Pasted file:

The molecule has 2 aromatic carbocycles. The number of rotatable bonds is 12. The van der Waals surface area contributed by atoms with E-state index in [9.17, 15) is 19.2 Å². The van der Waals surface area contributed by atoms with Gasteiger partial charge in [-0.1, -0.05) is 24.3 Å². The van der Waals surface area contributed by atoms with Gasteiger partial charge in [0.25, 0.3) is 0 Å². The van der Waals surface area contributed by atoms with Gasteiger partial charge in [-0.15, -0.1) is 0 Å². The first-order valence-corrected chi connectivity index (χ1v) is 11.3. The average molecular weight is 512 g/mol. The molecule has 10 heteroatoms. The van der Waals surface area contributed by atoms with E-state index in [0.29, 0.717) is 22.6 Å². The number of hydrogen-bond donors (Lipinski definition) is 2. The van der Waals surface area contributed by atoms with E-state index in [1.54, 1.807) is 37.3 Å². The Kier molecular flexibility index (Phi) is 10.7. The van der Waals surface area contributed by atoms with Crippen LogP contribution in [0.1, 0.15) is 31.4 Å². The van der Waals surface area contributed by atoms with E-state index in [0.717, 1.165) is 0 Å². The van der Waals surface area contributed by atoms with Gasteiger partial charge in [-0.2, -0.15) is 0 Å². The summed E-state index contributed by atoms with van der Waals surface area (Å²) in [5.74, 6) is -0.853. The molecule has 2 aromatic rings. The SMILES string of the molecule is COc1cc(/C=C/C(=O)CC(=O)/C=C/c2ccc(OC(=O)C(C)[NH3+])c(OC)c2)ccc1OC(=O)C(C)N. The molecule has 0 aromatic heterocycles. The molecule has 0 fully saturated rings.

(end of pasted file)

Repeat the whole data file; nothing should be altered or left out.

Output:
The molecule has 2 aromatic carbocycles. The number of rotatable bonds is 12. The van der Waals surface area contributed by atoms with E-state index in [9.17, 15) is 19.2 Å². The van der Waals surface area contributed by atoms with Gasteiger partial charge in [-0.1, -0.05) is 24.3 Å². The van der Waals surface area contributed by atoms with Gasteiger partial charge in [0.25, 0.3) is 0 Å². The van der Waals surface area contributed by atoms with Gasteiger partial charge in [-0.15, -0.1) is 0 Å². The first-order valence-corrected chi connectivity index (χ1v) is 11.3. The average molecular weight is 512 g/mol. The molecule has 10 heteroatoms. The van der Waals surface area contributed by atoms with E-state index in [0.29, 0.717) is 22.6 Å². The number of hydrogen-bond donors (Lipinski definition) is 2. The van der Waals surface area contributed by atoms with E-state index in [1.54, 1.807) is 37.3 Å². The Kier molecular flexibility index (Phi) is 10.7. The van der Waals surface area contributed by atoms with Crippen LogP contribution in [0.1, 0.15) is 31.4 Å². The van der Waals surface area contributed by atoms with E-state index in [0.717, 1.165) is 0 Å². The van der Waals surface area contributed by atoms with Gasteiger partial charge in [-0.2, -0.15) is 0 Å². The summed E-state index contributed by atoms with van der Waals surface area (Å²) in [5.74, 6) is -0.853. The molecule has 2 aromatic rings. The SMILES string of the molecule is COc1cc(/C=C/C(=O)CC(=O)/C=C/c2ccc(OC(=O)C(C)[NH3+])c(OC)c2)ccc1OC(=O)C(C)N. The molecule has 0 aromatic heterocycles. The molecule has 0 fully saturated rings.